As Cannes winds down, the major fall events are starting to come together, with Venice fest chief Moritz de Hadeln working to assemble a heavyweight lineup for the event’s 60th edition, running Aug. 27-Sept. 6.
Negotiations are proceeding to secure films by Robert Altman, Bernardo Bertolucci, Theo Angelopoulos, Marco Bellocchio, Emir Kusturica, Jacques Rivette and Catherine Breillat.
“I prefer to be rather cautious,” de Hadeln told Variety. “Many people keep talking about many big films, but let’s just wait and see if they are ready in time. Some of them should have been ready for Cannes but weren’t, so nothing is certain.”
Despite de Hadeln’s caution, insiders say Venice’s main competition is fast filling up, with only a handful of slots remaining available.
Uncertainty still hangs over some key U.S. titles, originally considered to be in the mix for Cannes, among them Jane Campion’s “In the Cut” and the Coen brothers’ “Intolerable Cruelty,” while Quentin Tarantino’s “Kill Bill” almost certainly will not be completed in time.
In addition to Altman’s “The Company,” de Hadeln confirms he is negotiating for Ridley Scott’s “Matchstick Men,” with Nicolas Cage, and Peter Weir’s Russell Crowe starrer, “Master and Commander.” However, industry sources report that the latter title is not expected to be completed until shortly before its November release.
Other titles likely to figure on de Hadeln’s radar include Wong Kar-wai’s “2046” and Ingmar Bergman’s return to directing, “Saraband.” The fest chief says that Italian veteran Ermanno Olmi’s period pirate saga “Singing Behind the Screens,” which previously was believed to be Venice bound, may not complete post in time.
Contrary to his reticence on confirmed titles, de Hadeln is more than willing to gripe about Montreal fest director Serge Losique, who has moved the dates of the Canadian event this year to conflict directly with Venice and overlap with Toronto. Both de Hadeln and Toronto chief Piers Handling have filed an official complaint with international producers association FIAF, which regulates film fests.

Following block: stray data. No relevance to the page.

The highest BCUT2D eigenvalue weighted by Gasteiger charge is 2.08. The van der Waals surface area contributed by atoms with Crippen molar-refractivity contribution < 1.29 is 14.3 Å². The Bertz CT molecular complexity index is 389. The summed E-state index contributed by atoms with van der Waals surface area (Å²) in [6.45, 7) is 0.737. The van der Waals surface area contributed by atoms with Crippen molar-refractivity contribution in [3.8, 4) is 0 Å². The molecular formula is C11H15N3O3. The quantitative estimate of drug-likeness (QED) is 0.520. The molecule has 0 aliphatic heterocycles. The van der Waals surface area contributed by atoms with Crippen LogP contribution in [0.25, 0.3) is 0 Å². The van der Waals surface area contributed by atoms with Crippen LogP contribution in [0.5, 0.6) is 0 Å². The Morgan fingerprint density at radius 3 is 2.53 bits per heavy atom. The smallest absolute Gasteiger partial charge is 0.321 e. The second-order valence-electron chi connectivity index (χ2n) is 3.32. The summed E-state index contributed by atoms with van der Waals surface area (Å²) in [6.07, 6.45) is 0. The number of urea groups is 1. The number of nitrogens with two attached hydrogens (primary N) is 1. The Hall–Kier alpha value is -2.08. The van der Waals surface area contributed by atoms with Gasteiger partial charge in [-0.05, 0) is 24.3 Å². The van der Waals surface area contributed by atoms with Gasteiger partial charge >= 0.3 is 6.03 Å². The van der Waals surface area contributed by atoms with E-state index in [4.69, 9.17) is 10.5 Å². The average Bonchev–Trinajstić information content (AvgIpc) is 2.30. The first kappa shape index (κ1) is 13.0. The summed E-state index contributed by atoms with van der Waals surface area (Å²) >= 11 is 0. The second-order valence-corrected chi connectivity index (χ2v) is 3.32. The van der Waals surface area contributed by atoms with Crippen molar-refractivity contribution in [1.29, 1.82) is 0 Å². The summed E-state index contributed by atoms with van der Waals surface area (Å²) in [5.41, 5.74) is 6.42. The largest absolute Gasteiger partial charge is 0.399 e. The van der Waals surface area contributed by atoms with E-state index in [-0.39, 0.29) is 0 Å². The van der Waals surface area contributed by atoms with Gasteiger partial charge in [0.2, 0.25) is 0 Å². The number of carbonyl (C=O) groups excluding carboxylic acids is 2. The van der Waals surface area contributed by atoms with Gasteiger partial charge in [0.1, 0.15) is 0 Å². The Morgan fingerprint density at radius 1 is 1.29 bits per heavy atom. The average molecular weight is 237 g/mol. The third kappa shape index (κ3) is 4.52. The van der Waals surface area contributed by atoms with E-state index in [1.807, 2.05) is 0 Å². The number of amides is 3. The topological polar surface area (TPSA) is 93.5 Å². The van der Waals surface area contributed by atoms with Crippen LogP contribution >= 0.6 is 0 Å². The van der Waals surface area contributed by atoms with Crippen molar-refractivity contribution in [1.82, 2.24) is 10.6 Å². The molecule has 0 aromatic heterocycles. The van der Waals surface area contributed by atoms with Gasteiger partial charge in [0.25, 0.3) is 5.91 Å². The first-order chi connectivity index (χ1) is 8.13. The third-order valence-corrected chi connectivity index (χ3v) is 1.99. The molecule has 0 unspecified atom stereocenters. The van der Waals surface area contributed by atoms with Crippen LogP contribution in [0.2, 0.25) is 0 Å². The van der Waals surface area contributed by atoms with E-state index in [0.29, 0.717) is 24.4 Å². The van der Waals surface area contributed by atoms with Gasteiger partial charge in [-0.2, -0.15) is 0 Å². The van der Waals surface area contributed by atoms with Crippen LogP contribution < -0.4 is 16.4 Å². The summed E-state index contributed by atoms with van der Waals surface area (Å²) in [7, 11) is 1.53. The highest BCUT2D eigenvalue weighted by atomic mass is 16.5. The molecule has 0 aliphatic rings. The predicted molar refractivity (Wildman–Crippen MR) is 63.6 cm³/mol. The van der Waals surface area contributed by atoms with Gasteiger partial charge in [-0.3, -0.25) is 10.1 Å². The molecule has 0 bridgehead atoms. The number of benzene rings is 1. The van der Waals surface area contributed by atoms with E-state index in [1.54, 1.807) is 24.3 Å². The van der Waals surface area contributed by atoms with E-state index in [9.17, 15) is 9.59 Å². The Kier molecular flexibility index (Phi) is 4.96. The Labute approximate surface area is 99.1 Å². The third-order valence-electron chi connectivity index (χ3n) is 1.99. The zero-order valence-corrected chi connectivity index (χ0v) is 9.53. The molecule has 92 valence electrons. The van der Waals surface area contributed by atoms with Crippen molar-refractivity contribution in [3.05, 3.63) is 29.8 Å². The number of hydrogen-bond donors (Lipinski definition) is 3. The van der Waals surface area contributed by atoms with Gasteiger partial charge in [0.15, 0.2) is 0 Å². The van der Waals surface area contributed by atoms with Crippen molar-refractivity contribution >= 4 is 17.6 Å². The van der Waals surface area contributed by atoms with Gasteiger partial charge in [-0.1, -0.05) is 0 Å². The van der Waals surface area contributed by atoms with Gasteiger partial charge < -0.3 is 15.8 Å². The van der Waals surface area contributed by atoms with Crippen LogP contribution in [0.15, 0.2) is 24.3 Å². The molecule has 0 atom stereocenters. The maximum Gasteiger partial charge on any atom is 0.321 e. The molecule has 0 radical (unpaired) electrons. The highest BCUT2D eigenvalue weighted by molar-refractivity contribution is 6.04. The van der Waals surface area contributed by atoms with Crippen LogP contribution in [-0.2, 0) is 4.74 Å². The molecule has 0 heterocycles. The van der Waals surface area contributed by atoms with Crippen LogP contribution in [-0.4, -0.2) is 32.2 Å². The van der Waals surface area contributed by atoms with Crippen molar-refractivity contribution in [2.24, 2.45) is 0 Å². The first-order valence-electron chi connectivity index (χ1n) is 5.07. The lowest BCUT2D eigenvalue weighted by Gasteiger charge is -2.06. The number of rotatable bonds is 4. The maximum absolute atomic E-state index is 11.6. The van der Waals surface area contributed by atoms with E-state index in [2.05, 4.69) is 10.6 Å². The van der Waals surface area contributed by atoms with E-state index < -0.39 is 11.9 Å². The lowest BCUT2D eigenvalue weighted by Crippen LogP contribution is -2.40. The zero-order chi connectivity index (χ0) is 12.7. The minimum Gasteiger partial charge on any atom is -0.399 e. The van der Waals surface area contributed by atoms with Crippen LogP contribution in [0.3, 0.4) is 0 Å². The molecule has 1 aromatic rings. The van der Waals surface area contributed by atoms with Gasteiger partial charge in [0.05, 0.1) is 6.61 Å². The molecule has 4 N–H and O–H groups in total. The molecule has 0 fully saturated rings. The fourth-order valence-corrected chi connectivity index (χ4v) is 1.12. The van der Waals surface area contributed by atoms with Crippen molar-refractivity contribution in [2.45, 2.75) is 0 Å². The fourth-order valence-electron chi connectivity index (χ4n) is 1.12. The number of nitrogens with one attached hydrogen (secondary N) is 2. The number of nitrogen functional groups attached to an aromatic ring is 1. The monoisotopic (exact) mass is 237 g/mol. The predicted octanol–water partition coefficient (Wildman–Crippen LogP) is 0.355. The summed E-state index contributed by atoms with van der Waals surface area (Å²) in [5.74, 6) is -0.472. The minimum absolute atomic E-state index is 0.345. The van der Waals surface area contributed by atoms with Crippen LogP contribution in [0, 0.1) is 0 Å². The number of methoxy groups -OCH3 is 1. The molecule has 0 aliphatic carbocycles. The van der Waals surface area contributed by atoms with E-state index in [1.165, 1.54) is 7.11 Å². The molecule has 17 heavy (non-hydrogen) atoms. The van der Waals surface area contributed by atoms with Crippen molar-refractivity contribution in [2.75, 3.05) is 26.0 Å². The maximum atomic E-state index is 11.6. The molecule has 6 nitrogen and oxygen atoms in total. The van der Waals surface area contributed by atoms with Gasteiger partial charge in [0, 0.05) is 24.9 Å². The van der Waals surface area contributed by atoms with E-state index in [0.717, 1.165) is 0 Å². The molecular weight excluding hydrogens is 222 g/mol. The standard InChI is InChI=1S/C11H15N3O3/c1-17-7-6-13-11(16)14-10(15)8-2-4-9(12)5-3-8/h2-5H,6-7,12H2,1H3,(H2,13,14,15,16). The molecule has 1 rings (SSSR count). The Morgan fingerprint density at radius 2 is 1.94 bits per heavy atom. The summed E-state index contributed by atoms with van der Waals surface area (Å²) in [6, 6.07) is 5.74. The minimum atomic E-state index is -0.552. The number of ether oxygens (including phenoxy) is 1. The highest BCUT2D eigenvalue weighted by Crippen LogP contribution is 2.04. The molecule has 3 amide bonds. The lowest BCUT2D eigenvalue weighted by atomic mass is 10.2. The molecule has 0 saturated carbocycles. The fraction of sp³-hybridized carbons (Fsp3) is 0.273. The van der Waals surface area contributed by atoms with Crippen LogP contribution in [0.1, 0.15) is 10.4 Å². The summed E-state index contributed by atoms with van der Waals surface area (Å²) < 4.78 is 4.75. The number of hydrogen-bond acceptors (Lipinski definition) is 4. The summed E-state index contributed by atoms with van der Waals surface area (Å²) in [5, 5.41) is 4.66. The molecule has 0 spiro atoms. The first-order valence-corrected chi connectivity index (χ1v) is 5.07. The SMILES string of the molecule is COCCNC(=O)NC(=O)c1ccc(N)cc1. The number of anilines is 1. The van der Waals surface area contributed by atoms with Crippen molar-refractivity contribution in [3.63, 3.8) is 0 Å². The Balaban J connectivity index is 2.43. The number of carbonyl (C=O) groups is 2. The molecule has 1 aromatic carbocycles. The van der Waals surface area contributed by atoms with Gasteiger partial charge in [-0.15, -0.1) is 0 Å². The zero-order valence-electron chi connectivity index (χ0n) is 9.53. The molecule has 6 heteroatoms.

Insiders say Losique shifted the Montreal dates unilaterally without consulting FIAF or the other fests, in a bid to undercut Toronto by securing titles immediately following their Venice preem.
“There’s a whole big mess with the scheduling of film festivals and it’s about time somebody established some order,” he fumes. “There are four or five major festivals in the world and they must be protected. Losique’s is not one of them; he’s become the Al Capone of Montreal.”
While several Venice directors before him have tried to introduce a market into the Venice fest with minimal success, de Hadeln says this year he is making concrete overtures toward the establishment of a more significant structure. The Venice Screenings have been allocated 500 square meters of space in the upscale Excelsior Hotel for tradester stands, for which market chief Laura Marcellino reportedly is already receiving bookings.
Five screening rooms have been designated for market use, with film promotion agency Italia Cinema supplying additional plasma screens.
In the longer term, de Hadeln says he hopes to proceed with plans to transform a large hangar — on the tip of the Lido island where the fest takes place — into a market facility, linked by shuttle service to the main venues. Industry resistance, however, to the additional expense of setting up a market presence so close to Mifed and Toronto is an obstacle that remains to be overcome.
One development in place for this year’s edition is outdoor screenings on the beach end of the Grand Viale, which will play a mix of the more crowd-pleasing titles from various fest sections.
Returning for his second year after a generally well regarded debut edition in 2002, de Hadeln says the fest’s problems have been aggravated this year by government cutbacks and deficit concerns that shrunk the financing originally allocated from parental arts council org the Biennale. Organizers now are scrambling to bridge a budget gap of $500,000 to $600,000 through sponsors.
This year’s retrospective program at Venice recaps the work of leading Italian film producers from 1945-75, such as Dino De Laurentiis, Carlo Ponti and the late Franco Cristaldi. De Hadeln says discussions are under way with both De Laurentiis and Ponti to attend.